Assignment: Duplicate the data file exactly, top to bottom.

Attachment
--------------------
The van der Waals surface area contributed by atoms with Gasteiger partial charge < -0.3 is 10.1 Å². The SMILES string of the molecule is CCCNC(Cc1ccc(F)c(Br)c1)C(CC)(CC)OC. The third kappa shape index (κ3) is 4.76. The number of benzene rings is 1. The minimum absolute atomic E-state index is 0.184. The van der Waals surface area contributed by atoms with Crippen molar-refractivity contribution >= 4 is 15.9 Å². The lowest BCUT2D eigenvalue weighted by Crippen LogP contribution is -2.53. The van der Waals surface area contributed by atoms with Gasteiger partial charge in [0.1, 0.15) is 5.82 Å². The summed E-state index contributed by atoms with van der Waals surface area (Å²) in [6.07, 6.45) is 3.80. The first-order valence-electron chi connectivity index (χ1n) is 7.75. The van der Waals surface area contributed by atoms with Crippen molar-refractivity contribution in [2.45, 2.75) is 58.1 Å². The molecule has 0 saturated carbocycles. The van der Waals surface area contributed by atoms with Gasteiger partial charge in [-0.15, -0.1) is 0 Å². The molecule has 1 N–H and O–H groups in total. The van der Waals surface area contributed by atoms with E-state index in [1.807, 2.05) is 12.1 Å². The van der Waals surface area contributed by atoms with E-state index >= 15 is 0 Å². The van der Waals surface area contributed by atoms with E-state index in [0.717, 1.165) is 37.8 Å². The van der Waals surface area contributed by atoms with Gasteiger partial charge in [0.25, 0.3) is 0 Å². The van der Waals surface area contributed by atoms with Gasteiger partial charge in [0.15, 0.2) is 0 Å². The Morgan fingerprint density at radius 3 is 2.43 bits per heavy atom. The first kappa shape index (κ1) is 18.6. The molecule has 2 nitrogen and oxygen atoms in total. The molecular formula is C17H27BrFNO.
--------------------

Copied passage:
The van der Waals surface area contributed by atoms with Gasteiger partial charge < -0.3 is 10.1 Å². The SMILES string of the molecule is CCCNC(Cc1ccc(F)c(Br)c1)C(CC)(CC)OC. The third kappa shape index (κ3) is 4.76. The number of benzene rings is 1. The minimum absolute atomic E-state index is 0.184. The van der Waals surface area contributed by atoms with Crippen molar-refractivity contribution >= 4 is 15.9 Å². The lowest BCUT2D eigenvalue weighted by Crippen LogP contribution is -2.53. The van der Waals surface area contributed by atoms with Gasteiger partial charge in [0.1, 0.15) is 5.82 Å². The summed E-state index contributed by atoms with van der Waals surface area (Å²) in [6.07, 6.45) is 3.80. The first-order valence-electron chi connectivity index (χ1n) is 7.75. The van der Waals surface area contributed by atoms with Crippen molar-refractivity contribution in [2.45, 2.75) is 58.1 Å². The molecule has 0 saturated carbocycles. The van der Waals surface area contributed by atoms with Gasteiger partial charge in [-0.15, -0.1) is 0 Å². The molecule has 1 N–H and O–H groups in total. The van der Waals surface area contributed by atoms with E-state index in [1.807, 2.05) is 12.1 Å². The van der Waals surface area contributed by atoms with E-state index >= 15 is 0 Å². The van der Waals surface area contributed by atoms with E-state index in [0.717, 1.165) is 37.8 Å². The van der Waals surface area contributed by atoms with Gasteiger partial charge in [0.25, 0.3) is 0 Å². The van der Waals surface area contributed by atoms with Gasteiger partial charge in [0.15, 0.2) is 0 Å². The Morgan fingerprint density at radius 3 is 2.43 bits per heavy atom. The first kappa shape index (κ1) is 18.6. The molecule has 2 nitrogen and oxygen atoms in total. The molecular formula is C17H27BrFNO.